French Open: Osaka media boycott leaves Billie Jean King 'torn'

By Sports Desk May 31, 2021

Naomi Osaka's decision to boycott mandatory media interviews at the French Open has left tennis legend Billie Jean King "torn".

Osaka revealed in the build-up to the second grand slam of the year that she would not partake in media duties, stating that "people have no regard for athletes' mental health" during news conferences.

The WTA – organisers of the women's tour – encouraged the Japanese superstar to reach out for support with her mental well-being but stressed she had a "responsibility" to her sport to honour contractual commitments.

The 23-year-old conducted an on-court interview after beating Patricia Maria Tig on Sunday but did not appear at the allotted time for her post-match media conference and was hit with a $15,000 by tournament organisers, who threatened further sanctions, including a possible suspension.

King, a 12-time grand slam singles champion, took to Twitter to outline her stance on what is proving to be a contentious issue.

"I fully admire and respect what Naomi is doing with her platform, so I am a little torn as I try to learn from both sides of the situation," wrote King, a co-founder of the WTA.

"While it's important that everyone has the right to speak their truth, I have always believed that as professional athletes we have a responsibility to make ourselves available to the media.

"In our day, without the press, nobody would have known who we are or what we thought. There is no question they helped build and grow our sport to what it is today.

"I acknowledge things are very different now with social media and everyone having an immediate ability to speak their truth.

"The media still play an important role in telling our story. There is no question that the media needs to respect certain boundaries.

"But at the end of the day it is important that we respect each other and we are in this together."

Osaka plays Ana Bogdan in round two on Wednesday.

Related items

  • Gaston saves four match points to reach Gstaad semis with top seed Ruud Gaston saves four match points to reach Gstaad semis with top seed Ruud

    Hugo Gaston showed admirable spirit as the young Frenchman saved four match points in a gripping tie-break against Cristian Garin en route to reaching his first ATP Tour semi-final.

    Garin, the fourth seed, responded impressively to going a set down and then got to match point four times in their third-set tie-break, but he could not hold his nerve and Gaston got the job done 6-4 1-6 7-6 (13-11).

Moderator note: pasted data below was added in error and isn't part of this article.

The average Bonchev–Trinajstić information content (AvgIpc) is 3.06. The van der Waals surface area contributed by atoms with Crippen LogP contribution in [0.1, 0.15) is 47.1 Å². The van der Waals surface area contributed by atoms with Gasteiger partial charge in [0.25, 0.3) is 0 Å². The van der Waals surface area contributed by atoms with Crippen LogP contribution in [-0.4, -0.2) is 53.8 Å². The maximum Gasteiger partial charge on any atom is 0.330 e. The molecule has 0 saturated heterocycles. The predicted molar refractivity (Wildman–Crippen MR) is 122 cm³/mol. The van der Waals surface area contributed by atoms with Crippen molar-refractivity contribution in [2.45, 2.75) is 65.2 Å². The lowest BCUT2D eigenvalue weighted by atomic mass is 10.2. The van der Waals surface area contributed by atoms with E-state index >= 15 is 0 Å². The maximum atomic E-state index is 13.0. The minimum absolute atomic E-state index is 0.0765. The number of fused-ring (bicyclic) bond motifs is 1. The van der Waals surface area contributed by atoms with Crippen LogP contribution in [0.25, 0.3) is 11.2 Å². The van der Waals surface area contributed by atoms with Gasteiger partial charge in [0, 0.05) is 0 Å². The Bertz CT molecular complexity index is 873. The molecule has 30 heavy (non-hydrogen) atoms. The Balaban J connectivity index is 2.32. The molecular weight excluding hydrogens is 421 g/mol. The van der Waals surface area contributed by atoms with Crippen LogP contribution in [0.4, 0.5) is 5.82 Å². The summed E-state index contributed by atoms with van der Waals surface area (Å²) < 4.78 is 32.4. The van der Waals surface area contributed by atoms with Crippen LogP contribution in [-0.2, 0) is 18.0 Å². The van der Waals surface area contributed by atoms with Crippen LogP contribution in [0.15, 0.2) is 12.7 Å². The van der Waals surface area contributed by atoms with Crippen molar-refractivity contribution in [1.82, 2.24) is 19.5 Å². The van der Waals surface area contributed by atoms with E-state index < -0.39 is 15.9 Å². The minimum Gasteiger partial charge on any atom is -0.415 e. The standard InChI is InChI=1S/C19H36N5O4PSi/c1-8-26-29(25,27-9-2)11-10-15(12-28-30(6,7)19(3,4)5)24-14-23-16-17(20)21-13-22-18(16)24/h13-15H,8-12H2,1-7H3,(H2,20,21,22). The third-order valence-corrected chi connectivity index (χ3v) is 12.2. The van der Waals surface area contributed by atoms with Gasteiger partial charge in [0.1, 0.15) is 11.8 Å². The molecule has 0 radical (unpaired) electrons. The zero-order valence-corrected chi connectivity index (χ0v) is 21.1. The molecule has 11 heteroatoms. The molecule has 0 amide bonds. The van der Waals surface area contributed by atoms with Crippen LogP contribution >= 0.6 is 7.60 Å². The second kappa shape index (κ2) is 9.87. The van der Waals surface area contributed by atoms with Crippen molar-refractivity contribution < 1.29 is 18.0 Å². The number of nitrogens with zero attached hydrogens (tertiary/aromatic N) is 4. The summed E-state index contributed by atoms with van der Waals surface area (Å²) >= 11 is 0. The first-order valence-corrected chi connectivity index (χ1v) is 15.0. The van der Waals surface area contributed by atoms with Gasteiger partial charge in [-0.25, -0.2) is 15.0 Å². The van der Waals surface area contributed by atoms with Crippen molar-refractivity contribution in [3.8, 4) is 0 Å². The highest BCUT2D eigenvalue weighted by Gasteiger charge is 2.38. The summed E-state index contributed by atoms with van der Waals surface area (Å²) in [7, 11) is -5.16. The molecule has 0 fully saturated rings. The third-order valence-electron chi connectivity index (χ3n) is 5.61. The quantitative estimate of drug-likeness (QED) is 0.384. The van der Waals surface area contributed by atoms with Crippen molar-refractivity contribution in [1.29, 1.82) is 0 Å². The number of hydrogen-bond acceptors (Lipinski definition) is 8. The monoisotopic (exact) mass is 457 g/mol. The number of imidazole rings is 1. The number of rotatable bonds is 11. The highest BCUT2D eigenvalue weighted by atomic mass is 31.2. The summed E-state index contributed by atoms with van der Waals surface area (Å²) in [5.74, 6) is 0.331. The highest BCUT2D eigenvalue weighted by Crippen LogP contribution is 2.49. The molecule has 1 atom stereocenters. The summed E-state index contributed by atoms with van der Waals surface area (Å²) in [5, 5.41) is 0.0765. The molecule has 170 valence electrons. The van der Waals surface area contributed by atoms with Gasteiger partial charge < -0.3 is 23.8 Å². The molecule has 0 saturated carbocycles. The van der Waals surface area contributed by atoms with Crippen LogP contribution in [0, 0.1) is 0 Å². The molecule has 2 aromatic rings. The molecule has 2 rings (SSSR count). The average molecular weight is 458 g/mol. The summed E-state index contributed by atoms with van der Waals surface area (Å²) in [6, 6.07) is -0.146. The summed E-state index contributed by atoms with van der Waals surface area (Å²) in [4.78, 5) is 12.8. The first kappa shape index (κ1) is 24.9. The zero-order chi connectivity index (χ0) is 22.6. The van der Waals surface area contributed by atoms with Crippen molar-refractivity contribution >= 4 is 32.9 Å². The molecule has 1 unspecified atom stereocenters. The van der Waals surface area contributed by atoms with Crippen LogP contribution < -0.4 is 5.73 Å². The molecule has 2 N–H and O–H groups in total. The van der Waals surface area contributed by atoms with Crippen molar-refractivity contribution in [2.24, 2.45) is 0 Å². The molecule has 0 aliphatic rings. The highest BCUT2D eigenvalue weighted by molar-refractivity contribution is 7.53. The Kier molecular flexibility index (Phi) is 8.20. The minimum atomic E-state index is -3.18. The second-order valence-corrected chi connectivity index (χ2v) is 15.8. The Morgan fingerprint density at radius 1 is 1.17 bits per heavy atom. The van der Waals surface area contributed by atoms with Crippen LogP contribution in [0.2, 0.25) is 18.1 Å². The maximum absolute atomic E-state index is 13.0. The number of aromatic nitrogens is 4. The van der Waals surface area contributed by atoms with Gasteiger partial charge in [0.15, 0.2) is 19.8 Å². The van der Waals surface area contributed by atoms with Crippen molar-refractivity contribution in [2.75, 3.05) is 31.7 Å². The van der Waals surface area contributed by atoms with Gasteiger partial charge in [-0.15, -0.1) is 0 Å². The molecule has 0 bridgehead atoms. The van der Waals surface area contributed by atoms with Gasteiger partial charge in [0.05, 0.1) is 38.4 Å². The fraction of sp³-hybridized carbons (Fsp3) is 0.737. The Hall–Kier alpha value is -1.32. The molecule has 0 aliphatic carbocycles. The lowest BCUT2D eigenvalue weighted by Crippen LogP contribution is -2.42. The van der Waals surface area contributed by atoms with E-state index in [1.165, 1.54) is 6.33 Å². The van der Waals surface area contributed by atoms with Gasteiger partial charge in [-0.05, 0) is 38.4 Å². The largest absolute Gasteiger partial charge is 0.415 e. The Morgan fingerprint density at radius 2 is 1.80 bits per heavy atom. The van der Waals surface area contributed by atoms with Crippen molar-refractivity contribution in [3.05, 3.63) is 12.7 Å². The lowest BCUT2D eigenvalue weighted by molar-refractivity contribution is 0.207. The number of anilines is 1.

The Chilean was on the back foot right from the start Gaston broke him in the first game, and although Garin did hit back to make it 3-3, his opponent quickly had the advantage again and went on to seal the first set.

    Garin's response was emphatic and clinical, dropping just three points on his serve and taking both of the break points that came his way to level the match.

    The pair could not be separated in a back-and-forth third set, but Garin was the first to get match point at 6-5 in the tie-break – they would trade another six equally between them before Gaston finally prevailed at 13-11, leaving the 20-year-old satisfied.

    "I am very happy to be in my first [ATP Tour] semi-final," Gaston said after.

    "It was a great fight. It was a really long match. I always tried to play my game, and it is a good win for me. I hope I can continue like that."

    Up next for Gaston will be Laslo Djere after he saw off Arthur Rinderknech 6-4 6-7 (5-7) 6-4, while Casper Ruud – the highest seed remaining – is also into the final four.

    The Norwegian was victorious at the Swedish Open last week, his second title of the year, and dispatched Benoit Paire on Friday to reach another semi.

    Ruud won 6-2 5-7 6-3 in just under two hours and will face Vit Kopriva, a qualifier, who secured his first semi-final appearance thanks to a stunning 6-1 6-0 win over Mikael Ymer.

    At the Croatia Open in Umag, top seed Albert Ramos-Vinolas cruised into the last four with a straightforward 6-2 6-1 defeat of Stefano Travaglia, setting up a meeting with either Filip Krajinovic or Carlos Alcaraz.

    The other semi will be contested between Richard Gasquet and Daniel Altmaier, who produced something of a shock by ousting second seed Dusan Lajovic 6-2 6-4.